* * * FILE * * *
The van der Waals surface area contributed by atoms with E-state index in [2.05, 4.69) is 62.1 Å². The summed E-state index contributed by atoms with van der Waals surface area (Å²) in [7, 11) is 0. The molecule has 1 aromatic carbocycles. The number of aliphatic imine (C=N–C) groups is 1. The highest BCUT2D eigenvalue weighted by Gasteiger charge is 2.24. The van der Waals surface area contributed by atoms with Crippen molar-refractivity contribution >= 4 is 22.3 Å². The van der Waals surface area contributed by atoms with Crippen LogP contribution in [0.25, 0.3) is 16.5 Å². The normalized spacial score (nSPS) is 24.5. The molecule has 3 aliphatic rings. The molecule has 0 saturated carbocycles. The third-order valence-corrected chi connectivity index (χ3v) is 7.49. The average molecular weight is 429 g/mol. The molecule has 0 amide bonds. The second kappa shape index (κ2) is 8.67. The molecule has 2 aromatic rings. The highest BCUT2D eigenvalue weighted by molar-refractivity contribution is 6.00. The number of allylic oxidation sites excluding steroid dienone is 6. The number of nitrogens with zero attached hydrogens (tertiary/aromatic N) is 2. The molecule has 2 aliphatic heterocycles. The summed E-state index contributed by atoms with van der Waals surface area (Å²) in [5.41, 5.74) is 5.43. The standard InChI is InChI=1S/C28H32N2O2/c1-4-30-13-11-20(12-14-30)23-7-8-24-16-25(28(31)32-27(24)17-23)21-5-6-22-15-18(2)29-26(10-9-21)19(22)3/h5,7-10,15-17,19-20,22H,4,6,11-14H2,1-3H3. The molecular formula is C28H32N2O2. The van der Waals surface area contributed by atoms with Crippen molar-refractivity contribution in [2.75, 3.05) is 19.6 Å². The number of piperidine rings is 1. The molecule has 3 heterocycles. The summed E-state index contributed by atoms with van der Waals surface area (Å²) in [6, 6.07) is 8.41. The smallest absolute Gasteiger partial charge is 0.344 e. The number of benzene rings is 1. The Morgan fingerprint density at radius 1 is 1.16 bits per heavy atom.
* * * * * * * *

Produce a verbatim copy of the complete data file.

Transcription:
The van der Waals surface area contributed by atoms with E-state index in [2.05, 4.69) is 62.1 Å². The summed E-state index contributed by atoms with van der Waals surface area (Å²) in [7, 11) is 0. The molecule has 1 aromatic carbocycles. The number of aliphatic imine (C=N–C) groups is 1. The highest BCUT2D eigenvalue weighted by Gasteiger charge is 2.24. The van der Waals surface area contributed by atoms with Crippen molar-refractivity contribution >= 4 is 22.3 Å². The van der Waals surface area contributed by atoms with Crippen LogP contribution in [0.25, 0.3) is 16.5 Å². The normalized spacial score (nSPS) is 24.5. The molecule has 3 aliphatic rings. The molecule has 0 saturated carbocycles. The third-order valence-corrected chi connectivity index (χ3v) is 7.49. The average molecular weight is 429 g/mol. The molecule has 0 amide bonds. The second kappa shape index (κ2) is 8.67. The molecule has 2 aromatic rings. The highest BCUT2D eigenvalue weighted by molar-refractivity contribution is 6.00. The number of allylic oxidation sites excluding steroid dienone is 6. The number of nitrogens with zero attached hydrogens (tertiary/aromatic N) is 2. The molecule has 2 aliphatic heterocycles. The summed E-state index contributed by atoms with van der Waals surface area (Å²) in [5.41, 5.74) is 5.43. The standard InChI is InChI=1S/C28H32N2O2/c1-4-30-13-11-20(12-14-30)23-7-8-24-16-25(28(31)32-27(24)17-23)21-5-6-22-15-18(2)29-26(10-9-21)19(22)3/h5,7-10,15-17,19-20,22H,4,6,11-14H2,1-3H3. The molecular formula is C28H32N2O2. The van der Waals surface area contributed by atoms with Crippen molar-refractivity contribution in [2.75, 3.05) is 19.6 Å². The number of piperidine rings is 1. The molecule has 3 heterocycles. The summed E-state index contributed by atoms with van der Waals surface area (Å²) in [6, 6.07) is 8.41. The smallest absolute Gasteiger partial charge is 0.344 e. The number of benzene rings is 1. The Morgan fingerprint density at radius 1 is 1.16 bits per heavy atom.